Thursday, 7 April 2011

マイネリーベ / Meine Liebe - season 1

Admittedly, it’s hard not to find Meine Liebe just a little bit...risible at times, given that it’s exactly the sort of shoujo drama series that Ouran High School Host Club sends up so well, but it takes itself very seriously, and that alone is enough to endear it to me at least a little. I don’t mind when things are cheesy, formulaic or obvious, as long as they do what they’re trying to do well, and don’t try to be hip and postmodern by poking fun at themselves.

Meine Liebe is designed to get girls hot under the collar, and that’s what it sets out to do in a way so blatant it’s almost like an animated homage to the Bronte sisters. Okay, so the story is as follows: on a fictional but very much Teutonic island with the fairytale appearance of a very Japanese concept of Europe between the two great wars of the last century (all its cities, bizarrely, seem to be named after foodstuffs in German), aristocrats attend a school called the Rozenstoltz Academy. The show focuses on the five elite pupils of the school, the ‘Strahl candidates’ being primed to be the future leaders of society. Fortunately, these five young men are all conniption-inducingly pretty and fit neatly into shoujo pigeonholes: there’s the dark, mysterious, severe Ludwig, the optimist with strong ideals and lovely blonde hair whose name is Orpheus, the fragile little boy Camus who gets the maternal instincts racing, the rougher, slightly rebellious Eduard and the token spiritual, confidence-deficient Japanese boy Neiji. All boxes ticked.

Interestingly, for a game based on a dating sim, there is no female protagonist. This show is about the boys, and nothing but the boys, because…well, we all know that it’s more fun to imagine the bishounen getting TOGETHER than with some annoying girl, don’t we? Like I said, the show is designed to get ladies’ pulses racing. Of course, nothing more than strong fraternal feelings are ever made explicit in the series, but a bunch of rich, powerful young men, who when they interact with girls show no interest in them beyond basic courtesy (after all, all the girls ever do is tell them how wonderful they are), but are either bitter rivals of or utterly devoted to one another, all of whom have dark and angsty pasts to be slowly uncovered, and all of whom will receive large sums of money and huge, erm…gigawatts of power once they come of age – what could be better for the curious young girl who wants to admire someone formidable but harmless from a distance?

This could all be very cheesy, especially since you consider that the boys spend far more time than one would expect riding horses, fencing, saving the day and hanging around with flowers. The last two get combined in one breathtaking moment where a neer-do-well is disarmed when one of the boys throws a flower at him. Yes, really. Along with some very dubious psychic powers, that’s as ridiculous as it gets, though, and for the most part, the show is very serious. This is where it works: the art is stylised, but mostly realistic and consistent – no silly anime reactions here, but instead some superbly realised locations and costumes, beautiful music and a general adherence to the laws of physics, which let’s be honest is quite rare even in shoujo anime. One gets the impression that if only boys could possibly be beautiful enough, they would film the show rather than animate it. Aesthetically, a big success.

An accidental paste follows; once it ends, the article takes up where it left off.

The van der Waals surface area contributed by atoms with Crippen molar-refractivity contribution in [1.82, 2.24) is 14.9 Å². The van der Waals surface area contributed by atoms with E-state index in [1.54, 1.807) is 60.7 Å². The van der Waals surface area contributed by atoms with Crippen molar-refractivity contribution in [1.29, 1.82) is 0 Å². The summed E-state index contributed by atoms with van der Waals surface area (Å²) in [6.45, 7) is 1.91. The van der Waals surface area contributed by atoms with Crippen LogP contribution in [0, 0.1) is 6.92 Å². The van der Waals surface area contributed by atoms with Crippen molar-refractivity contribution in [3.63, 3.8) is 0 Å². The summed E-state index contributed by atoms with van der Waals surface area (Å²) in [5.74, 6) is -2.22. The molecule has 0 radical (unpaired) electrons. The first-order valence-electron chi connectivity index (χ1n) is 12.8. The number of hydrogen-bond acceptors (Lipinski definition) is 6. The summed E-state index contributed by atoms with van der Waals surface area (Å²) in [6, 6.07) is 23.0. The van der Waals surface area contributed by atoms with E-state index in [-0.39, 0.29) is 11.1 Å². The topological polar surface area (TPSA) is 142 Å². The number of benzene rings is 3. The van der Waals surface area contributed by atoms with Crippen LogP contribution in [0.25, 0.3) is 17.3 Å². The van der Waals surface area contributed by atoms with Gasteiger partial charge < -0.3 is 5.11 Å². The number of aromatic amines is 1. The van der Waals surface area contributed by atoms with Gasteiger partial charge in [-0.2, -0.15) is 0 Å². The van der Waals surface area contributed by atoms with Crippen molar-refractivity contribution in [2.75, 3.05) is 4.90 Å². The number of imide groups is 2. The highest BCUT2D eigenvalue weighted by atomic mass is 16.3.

The trouble is there’s nothing to latch on to. The story is thin and episodic: the boys clash with one another, foil plans to harm the reputations of the school or one of their peers, dramatically debate politics with jaded men who used to be just like them…but there’s no real sense of purpose or drive. A show like Maria-sama ga Miteru, with a similar premise about chaste relationships in a girl’s school, one step closer to realism without the horses and empires, is also episodic and lacking drive, but it works because there is a sense of continuity to the question of whether Yumi and Sachiko (as well as the other pairs) can be happy together, and it’s much easier to feel empathy for characters who make mistakes and can be overawed and don’t have to be constantly noble, flawless and grave, as do the Meine Liebe cast.

There was much to like, artistically and conceptually, but in execution, the series was just too slow, too concerned with the grand picture without enough attention to character, and ultimately rather slow and dull in its attempt to create an elevated and beautiful atmosphere. Nonetheless, there is potential for something better, and I shall watch the second 13-episode series to see if it can repair some of these flaws.

(originally written 23.06.06)

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